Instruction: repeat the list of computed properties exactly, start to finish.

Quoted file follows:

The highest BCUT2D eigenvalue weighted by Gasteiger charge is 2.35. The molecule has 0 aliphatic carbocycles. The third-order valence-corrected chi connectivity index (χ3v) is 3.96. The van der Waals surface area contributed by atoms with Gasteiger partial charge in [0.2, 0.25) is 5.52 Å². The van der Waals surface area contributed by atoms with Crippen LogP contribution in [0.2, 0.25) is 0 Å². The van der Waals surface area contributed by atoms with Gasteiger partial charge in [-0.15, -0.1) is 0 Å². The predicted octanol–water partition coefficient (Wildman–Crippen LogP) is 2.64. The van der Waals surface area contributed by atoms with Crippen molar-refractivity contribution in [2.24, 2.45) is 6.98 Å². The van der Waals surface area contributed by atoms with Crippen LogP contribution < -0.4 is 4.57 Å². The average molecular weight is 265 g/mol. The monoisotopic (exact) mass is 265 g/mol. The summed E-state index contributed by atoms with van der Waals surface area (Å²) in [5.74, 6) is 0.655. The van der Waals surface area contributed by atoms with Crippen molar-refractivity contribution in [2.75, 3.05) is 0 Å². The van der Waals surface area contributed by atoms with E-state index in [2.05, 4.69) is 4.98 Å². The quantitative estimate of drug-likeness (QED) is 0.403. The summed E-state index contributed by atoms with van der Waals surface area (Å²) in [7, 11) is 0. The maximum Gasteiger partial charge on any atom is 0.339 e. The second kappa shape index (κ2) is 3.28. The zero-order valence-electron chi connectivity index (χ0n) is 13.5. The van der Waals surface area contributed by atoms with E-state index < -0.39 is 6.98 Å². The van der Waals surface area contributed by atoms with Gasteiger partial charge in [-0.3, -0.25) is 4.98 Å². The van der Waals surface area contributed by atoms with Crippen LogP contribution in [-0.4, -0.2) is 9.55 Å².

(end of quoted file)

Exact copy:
The highest BCUT2D eigenvalue weighted by Gasteiger charge is 2.35. The molecule has 0 aliphatic carbocycles. The third-order valence-corrected chi connectivity index (χ3v) is 3.96. The van der Waals surface area contributed by atoms with Gasteiger partial charge in [0.2, 0.25) is 5.52 Å². The van der Waals surface area contributed by atoms with Crippen LogP contribution in [0.2, 0.25) is 0 Å². The van der Waals surface area contributed by atoms with Gasteiger partial charge in [-0.15, -0.1) is 0 Å². The predicted octanol–water partition coefficient (Wildman–Crippen LogP) is 2.64. The van der Waals surface area contributed by atoms with Crippen molar-refractivity contribution in [2.24, 2.45) is 6.98 Å². The van der Waals surface area contributed by atoms with Crippen LogP contribution < -0.4 is 4.57 Å². The average molecular weight is 265 g/mol. The monoisotopic (exact) mass is 265 g/mol. The summed E-state index contributed by atoms with van der Waals surface area (Å²) in [5.74, 6) is 0.655. The van der Waals surface area contributed by atoms with Crippen molar-refractivity contribution in [2.75, 3.05) is 0 Å². The van der Waals surface area contributed by atoms with E-state index in [2.05, 4.69) is 4.98 Å². The quantitative estimate of drug-likeness (QED) is 0.403. The summed E-state index contributed by atoms with van der Waals surface area (Å²) in [7, 11) is 0. The maximum Gasteiger partial charge on any atom is 0.339 e. The second kappa shape index (κ2) is 3.28. The zero-order valence-electron chi connectivity index (χ0n) is 13.5. The van der Waals surface area contributed by atoms with E-state index < -0.39 is 6.98 Å². The van der Waals surface area contributed by atoms with Gasteiger partial charge in [-0.3, -0.25) is 4.98 Å². The van der Waals surface area contributed by atoms with Crippen LogP contribution in [-0.4, -0.2) is 9.55 Å².